Impaired skin wound healing in peroxisome proliferator-activated receptor (PPAR)alpha and PPARbeta mutant mice.

Michalik L, Desvergne B, Tan NS, Basu-Modak S, Escher P, Rieusset J, Peters JM, Kaya G, Gonzalez FJ, Zakany J, Metzger D, Chambon P, Duboule D, Wahli W - J. Cell Biol. (2001)

Differential expression of PPAR in adult mouse epidermis during cutaneous wound closure. Cryosections of mouse skin from day 1 to 10 (+1 to +10) after the excision of a full thickness dorsal skin biopsy were hematoxilin/eosin stained (HE) or hybridized with specific antisense digoxygenin-labeled riboprobes (PPARα, β, or γ). Arrows indicate the epidermis/dermis interface. A similar pattern of expression was observed for each time point in six different mice from independent litters. Bar, 80 μm.
© Copyright Policy
Related In: Results  -  Collection

Show All Figures
getmorefigures.php?uid=PMC2196455&req=5

fig5: Differential expression of PPAR in adult mouse epidermis during cutaneous wound closure. Cryosections of mouse skin from day 1 to 10 (+1 to +10) after the excision of a full thickness dorsal skin biopsy were hematoxilin/eosin stained (HE) or hybridized with specific antisense digoxygenin-labeled riboprobes (PPARα, β, or γ). Arrows indicate the epidermis/dermis interface. A similar pattern of expression was observed for each time point in six different mice from independent litters. Bar, 80 μm.
Mentions: A half centimeter square, full thickness skin biopsy was excised from the back of adult mice, and PPAR expression was assessed by in situ hybridization at several time points after the injury at the site of the wound (Fig. 5) . In situ hybridization revealed that PPARα and PPARβ are both upregulated in the epidermis of the wound edges, compared with a normal adult epidermis where they cannot be detected. PPARβ reactivation was detected as early as 24 h after the injury. Furthermore, it remained expressed in the epidermis of the wound edges and in the neoepithelium during the whole healing process. After closure of the wound, PPARβ was downregulated and it became undetectable 20 d after injury. In contrast, PPARα expression was observed during a short period of time only, ∼3 d after the injury, and was not observed thereafter. The third isotype, PPARγ, was hardly detectable, which suggests modest or no implication of this isotype in the skin wound–healing process.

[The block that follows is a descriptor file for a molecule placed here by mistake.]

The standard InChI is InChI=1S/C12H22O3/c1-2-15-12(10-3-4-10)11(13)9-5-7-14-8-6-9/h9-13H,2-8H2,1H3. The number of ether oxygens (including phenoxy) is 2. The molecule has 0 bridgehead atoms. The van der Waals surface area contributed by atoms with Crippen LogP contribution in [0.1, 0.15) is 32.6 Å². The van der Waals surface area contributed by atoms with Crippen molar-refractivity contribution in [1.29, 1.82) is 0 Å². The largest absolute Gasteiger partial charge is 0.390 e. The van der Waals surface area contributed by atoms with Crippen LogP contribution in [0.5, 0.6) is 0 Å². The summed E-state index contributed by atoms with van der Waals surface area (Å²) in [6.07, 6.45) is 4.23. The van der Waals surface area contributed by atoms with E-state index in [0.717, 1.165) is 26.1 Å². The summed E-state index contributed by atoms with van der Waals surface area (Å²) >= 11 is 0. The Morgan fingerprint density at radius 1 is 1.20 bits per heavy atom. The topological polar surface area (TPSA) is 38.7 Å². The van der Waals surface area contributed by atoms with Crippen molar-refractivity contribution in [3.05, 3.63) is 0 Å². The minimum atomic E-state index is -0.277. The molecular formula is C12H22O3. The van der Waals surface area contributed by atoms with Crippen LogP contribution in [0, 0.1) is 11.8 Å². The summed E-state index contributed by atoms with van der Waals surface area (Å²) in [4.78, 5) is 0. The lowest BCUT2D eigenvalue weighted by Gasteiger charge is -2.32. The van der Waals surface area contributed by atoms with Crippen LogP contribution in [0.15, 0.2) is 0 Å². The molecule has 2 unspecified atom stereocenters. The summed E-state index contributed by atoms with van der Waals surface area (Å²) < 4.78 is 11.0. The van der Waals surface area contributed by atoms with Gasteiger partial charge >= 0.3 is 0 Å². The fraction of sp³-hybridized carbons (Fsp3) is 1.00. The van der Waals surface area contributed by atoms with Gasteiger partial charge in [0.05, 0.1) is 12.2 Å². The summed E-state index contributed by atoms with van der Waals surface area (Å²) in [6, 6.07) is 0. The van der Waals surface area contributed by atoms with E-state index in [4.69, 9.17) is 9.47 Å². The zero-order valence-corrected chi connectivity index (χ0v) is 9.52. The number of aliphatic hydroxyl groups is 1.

Bottom Line: Interestingly, PPARalpha and beta expression is reactivated in the adult epidermis after various stimuli, resulting in keratinocyte proliferation and differentiation such as tetradecanoylphorbol acetate topical application, hair plucking, or skin wound healing.PPARalpha is mainly involved in the early inflammation phase of the healing, whereas PPARbeta is implicated in the control of keratinocyte proliferation.In addition and very interestingly, PPARbeta mutant primary keratinocytes show impaired adhesion and migration properties.

View Article: PubMed Central - PubMed

Affiliation: Institut de Biologie Animale, Université de Lausanne, Bâtiment de Biologie, CH-1015 Lausanne, Switzerland.

ABSTRACT
We show here that the alpha, beta, and gamma isotypes of peroxisome proliferator-activated receptor (PPAR) are expressed in the mouse epidermis during fetal development and that they disappear progressively from the interfollicular epithelium after birth. Interestingly, PPARalpha and beta expression is reactivated in the adult epidermis after various stimuli, resulting in keratinocyte proliferation and differentiation such as tetradecanoylphorbol acetate topical application, hair plucking, or skin wound healing. Using PPARalpha, beta, and gamma mutant mice, we demonstrate that PPARalpha and beta are important for the rapid epithelialization of a skin wound and that each of them plays a specific role in this process. PPARalpha is mainly involved in the early inflammation phase of the healing, whereas PPARbeta is implicated in the control of keratinocyte proliferation. In addition and very interestingly, PPARbeta mutant primary keratinocytes show impaired adhesion and migration properties. Thus, the findings presented here reveal unpredicted roles for PPARalpha and beta in adult mouse epidermal repair.

Show MeSH
Related in: MedlinePlus